UK government lifts lid on new LGPS investment regulations
The UK government has foreshadowed keenly awaited investment regulations for local government pension schemes (LGPS), with guidance published today giving insight into aspects such as asset allocation, environmental, social and governance (ESG) considerations, and the power of the government to intervene.
The investment regulations will be introduced later this year, under which local authorities will have to publish investment strategy statements (Regulation 7) by 1 April 2017.
This is distinct from the Statement of Investment Principles (SIP), which is more of an overarching statement of intent.
The statements are key to granting LGPS more investment freedoms as part of a shift to a prudential framework with less central prescription, one of the main aims of the upcoming investment regulations.
The guidance spells out what the investment strategy statement must include, namely, in the government’s words:
a) A requirement to invest money in a wide variety of investments;
b) The authority’s assessment of the suitability of particular investments and types of investments;
c) The authority’s approach to risk, including the ways in which risks are to be measured and managed;
d) The authority’s approach to pooling investments, including the use of collective investment vehicles and shared services;
e) The authority’s policy on how social, environmental or corporate governance considerations are taken into account in the selection, non-selection, retention or realisation of investments; and
f) The authority’s policy on the exercise of rights (including voting rights) attaching to investments.
According to the guidance, the statement must also set out the maximum percentage of the total value of all investments of pension fund money that will be invested in particular investments or classes of investment.
Guidance is also provided about the component parts of regulation 7 – for example, telling local authorities that they “must take proper advice” and assess the suitability of investments.
The guidance goes into some detail on how ESG considerations should be taken into account, noting that “the law is generally clear” that schemes should consider ESG or any other factors where they are financially material.
It adds a reference to the relevance of such factors depending on the time horizon of a scheme’s liabilities.
The guidance also tells local authorities that the government has “made clear that using pension policies to pursue boycotts, divestment and sanctions against foreign nations and UK defence industries are inappropriate, other than where formal legal sanctions, embargoes and restrictions have been put in place by the government”.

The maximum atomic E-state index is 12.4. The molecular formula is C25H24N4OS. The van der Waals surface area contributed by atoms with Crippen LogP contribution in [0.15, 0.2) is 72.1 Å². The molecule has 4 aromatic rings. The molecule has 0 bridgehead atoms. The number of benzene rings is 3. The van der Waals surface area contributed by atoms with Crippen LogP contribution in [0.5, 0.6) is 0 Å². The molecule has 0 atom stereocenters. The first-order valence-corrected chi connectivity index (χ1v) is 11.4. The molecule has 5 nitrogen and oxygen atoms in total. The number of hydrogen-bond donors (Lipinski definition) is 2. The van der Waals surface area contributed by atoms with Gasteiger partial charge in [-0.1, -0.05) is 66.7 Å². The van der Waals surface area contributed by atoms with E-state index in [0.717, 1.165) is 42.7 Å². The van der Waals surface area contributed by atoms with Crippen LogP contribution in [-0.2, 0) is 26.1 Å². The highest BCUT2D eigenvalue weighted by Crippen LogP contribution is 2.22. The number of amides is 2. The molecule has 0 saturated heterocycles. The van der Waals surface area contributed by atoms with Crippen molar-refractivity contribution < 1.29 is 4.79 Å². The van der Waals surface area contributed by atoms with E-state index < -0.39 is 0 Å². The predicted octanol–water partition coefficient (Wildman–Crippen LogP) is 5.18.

“Social investments” by LGPS, meanwhile, appear to have the government’s blessing, with the guidance noting that such investments – which deliver a social impact as well as a financial return – will also be compatible with the prudent investment approach as long as administering authorities “have good reason to think scheme members share the concern for social impact, and there is no risk of significant financial detriment to the fund”.
The guidance also explains how the government’s power of intervention to direct investments will be regulated.
It states that the relevant regulation, regulation 8, “will include a number of safeguards, including full consultation with the relevant authority, to ensure that the proposed power is used appropriately, proportionately and only where justified by the evidence”.
Assuming these criteria have been met, the secretary of state – currently Sajid Javid, the business secretary before new prime minister Theresa May reshuffled the Cabinet – can use “the power of Direction” in the following ways:
a) To require an administering authority to make changes to its investment strategy in a given timescale;
b) To require an administering authority to invest assets as specified in the Direction;
c) To transfer the investment functions of an administering authority to the Secretary of State or a person nominated by the Secretary of State; and
d) To require an administering authority to comply with any instructions from either the Secretary of State or the appointed person in circumstances when the investment function has been transferred.
The regulations provide for the Department for Communities and Local Government (DCLG) to intervene if the secretary of state is “satisfied that an administering authority is failing to act in accordance with this guidance”.
Whether the definition of ‘failure’ has been further defined remains unclear.